This is every
boy's dream, assuming you're the kind of boy who'd watch the Browns on TV in
your parents' garage, the door open to simulate stadium seating in 20� weather,
eat dog bones when Earnest Byner scored, then run out to the curb barking like
a fool, or rather, like the hundred or so other kids on your street howling at
the same Cleveland moon just climbing out of Lake Erie in Sunday's
snot-crackling dusk. How many of those kids, out of that vast, howling,
adolescent Dawg Pound, dared dream of wearing that orange helmet? Most? All?
How many of them ever got to pull on that brown jersey and run onto the field,
their family and old schoolmates woof-ing from the stands in 20� weather?
Maybe just Joe
Jurevicius, a man seemingly so charmed that his fellow Lithuanians ought to
consider his likeness in place of the Vytis, the White Knight coat of arms that
has historically represented their national heroism. Jurevicius (who indeed has
the Vytis tattooed on his right biceps) is just one of those guys for whom
things seem to fall into place. He is entering his ninth NFL season, well
beyond the requirements of a successful career, and while he's not going to be
confused with Jerry Rice (maybe not even with Browns teammate Braylon Edwards),
he has been both good enough and lucky enough to play for three Super Bowl
teams, which is about three more than most players.
And now here he
is, signed away from the Seattle Seahawks (Super Bowl team III) as a free agent
in March, trying on the orange and brown, imagining himself catching passes,
just like his man Webster Slaughter two decades ago. Was it that long ago (yes,
it was) that Jurevicius and his dad would go down the street to Lakeland
Community College to watch the Browns' training camp? He met Dave Logan while
in kindergarten! Shook Greg Pruitt's hand! At Lake Catholic High in Mentor he
ran his routes as if Brian Sipe were delivering the bombs.
Let's try to put
it another way, for you folks who don't live in Cleveland. Jurevicius remembers
coming home during a bye week at Penn State--this was during that strange
three-year period when Cleveland was without a team--and realizing that the
fans were nevertheless tailgating at old Municipal Stadium. "On Friday
night!" he says. And he remembers a guy tooling around in an orange Chevy,
white stripes down the middle, the top down, brown flags flapping in the wind.
Jurevicius, no slouch when it comes to devotion, was impressed. Buddy, he
thought, you have no team.
So imagine his
homecoming--the whole extended clan in the stands, uncles, nieces, a
grandmother who made it out of the Displaced Persons camps all those years ago,
the gang from the Lithuanian club on East 185th Street. Imagine the friends in
the stands as well and even those fans from Lake Catholic who'd pestered his
mother for tickets to high school games 15 years ago. You don't have to be a
Cleveland fan to recognize the miracle of Jurevicius's return. Back in Tampa
(Super Bowl team II) Jurevicius was flabbergasted to see that the kids at The
Angelus, a charitable outfit to which he lends his name and time, had dog
biscuits on the trays of their wheelchairs when he showed up for a visit.
"They don't even know who the Cleveland Browns are," he says,
Jurevicius play football--tall and rangy, catches everything he touches--is not
to understand him. Well, it is, a little bit. He's exactly the blue-collar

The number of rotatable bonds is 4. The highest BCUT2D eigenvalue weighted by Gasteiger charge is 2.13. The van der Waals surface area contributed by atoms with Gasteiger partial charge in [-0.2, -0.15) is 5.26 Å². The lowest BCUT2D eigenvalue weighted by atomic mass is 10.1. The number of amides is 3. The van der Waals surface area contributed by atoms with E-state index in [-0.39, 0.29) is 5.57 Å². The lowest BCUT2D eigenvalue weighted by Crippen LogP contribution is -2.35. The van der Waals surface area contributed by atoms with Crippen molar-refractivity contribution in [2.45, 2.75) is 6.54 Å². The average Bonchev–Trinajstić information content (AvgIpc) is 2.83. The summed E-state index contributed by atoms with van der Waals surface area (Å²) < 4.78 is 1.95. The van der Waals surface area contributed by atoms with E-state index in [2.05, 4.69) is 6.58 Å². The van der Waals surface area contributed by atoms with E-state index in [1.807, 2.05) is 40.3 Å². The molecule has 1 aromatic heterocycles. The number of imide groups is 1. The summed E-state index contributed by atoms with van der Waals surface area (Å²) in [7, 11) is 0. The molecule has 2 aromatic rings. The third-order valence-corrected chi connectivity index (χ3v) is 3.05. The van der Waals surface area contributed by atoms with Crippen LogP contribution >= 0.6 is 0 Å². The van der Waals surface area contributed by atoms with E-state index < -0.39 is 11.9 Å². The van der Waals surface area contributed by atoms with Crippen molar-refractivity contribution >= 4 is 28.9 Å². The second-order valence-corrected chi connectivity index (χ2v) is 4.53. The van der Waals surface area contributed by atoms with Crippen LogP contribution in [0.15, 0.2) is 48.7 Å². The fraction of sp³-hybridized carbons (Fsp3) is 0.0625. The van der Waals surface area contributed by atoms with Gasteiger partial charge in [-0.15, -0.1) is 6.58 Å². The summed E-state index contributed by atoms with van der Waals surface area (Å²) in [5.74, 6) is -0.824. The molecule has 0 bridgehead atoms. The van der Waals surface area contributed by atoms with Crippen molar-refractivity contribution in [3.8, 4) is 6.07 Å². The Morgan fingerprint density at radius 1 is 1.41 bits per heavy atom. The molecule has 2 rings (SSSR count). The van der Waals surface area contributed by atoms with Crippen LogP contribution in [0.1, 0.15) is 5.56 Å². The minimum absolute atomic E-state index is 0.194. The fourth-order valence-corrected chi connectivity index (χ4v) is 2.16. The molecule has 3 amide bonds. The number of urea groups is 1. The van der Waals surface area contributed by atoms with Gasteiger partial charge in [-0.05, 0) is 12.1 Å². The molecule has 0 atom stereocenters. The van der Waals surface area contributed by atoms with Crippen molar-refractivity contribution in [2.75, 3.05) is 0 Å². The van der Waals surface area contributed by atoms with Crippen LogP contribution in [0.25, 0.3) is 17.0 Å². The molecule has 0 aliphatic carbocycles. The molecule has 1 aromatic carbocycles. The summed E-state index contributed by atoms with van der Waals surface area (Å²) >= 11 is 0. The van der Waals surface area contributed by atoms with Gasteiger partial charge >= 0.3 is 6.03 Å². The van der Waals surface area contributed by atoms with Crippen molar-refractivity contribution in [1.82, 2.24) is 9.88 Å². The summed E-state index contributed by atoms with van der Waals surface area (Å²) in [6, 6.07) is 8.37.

athlete you'd expect from a long line of Cleveland factory workers. He works
his position like an assembly-line station. "Dependability," says
Browns general manager Phil Savage, describing Jurevicius' appeal. "Someone
to be a mentor to Edwards and a fairly young receivers corps. And, you know, he
did score 10 touchdowns last year."
The Browns need
every touchdown they can get, but Jurevicius is hardly the kind of player teams
are built around. It wasn't until last year that he started more than nine
games or scored more than four touchdowns in a season. In fact, looking at his
numbers, it's hard to see why teams might get excited about him, especially
when age (31) and infirmity (knee and back problems caused him to miss 17 games
in 2003 and '04, and he was placed on the NFL scrap heap; he signed with
Seattle for the veteran's minimum in '05) are factored in.
Yet he does win,
he does make big plays. He finished off last season, probably his best, with a
Super Bowl haul of five catches for 93 yards. And in Tampa they're still
talking about his 71-yard catch-and-run that helped the Bucs upset the
Philadelphia Eagles in the NFC title game in January 2003. But let's say you
were watching Jurevicius play in that particular game. Well, no way you
In that game, and
in the Super Bowl that followed a week later in San Diego, Jurevicius was more
the bewildered young man--as much puzzled as wounded by destiny--than an NFL
wide receiver. The circumstances were extreme, of course, his prematurely born
son, Michael, lying in a prenatal-care unit thousands of miles away, dying of a
rare cell disease. But then Jurevicius is by his nature given more to quiet
reflection. Just the way he is.
Jurevicius preferred fishing as a young man, until Kerry Collins, his teammate
with the New York Giants (Super Bowl team I), lured him into a Carolina tree
stand, just to see if he liked it. "You're just standing there,"
Jurevicius says, "and a cardinal lands on your foot." He liked it and
embarked on a series of hunts, working his way up to big game on the eastern
cape of South Africa last year. He became serious enough about hunting that he
and John Howell, his teammate in Seattle and Tampa Bay, went in together on a
60,000-acre working cattle ranch in Nebraska, where they, and eventually their
well-heeled clients, can scour the sand hills around the Dismal River for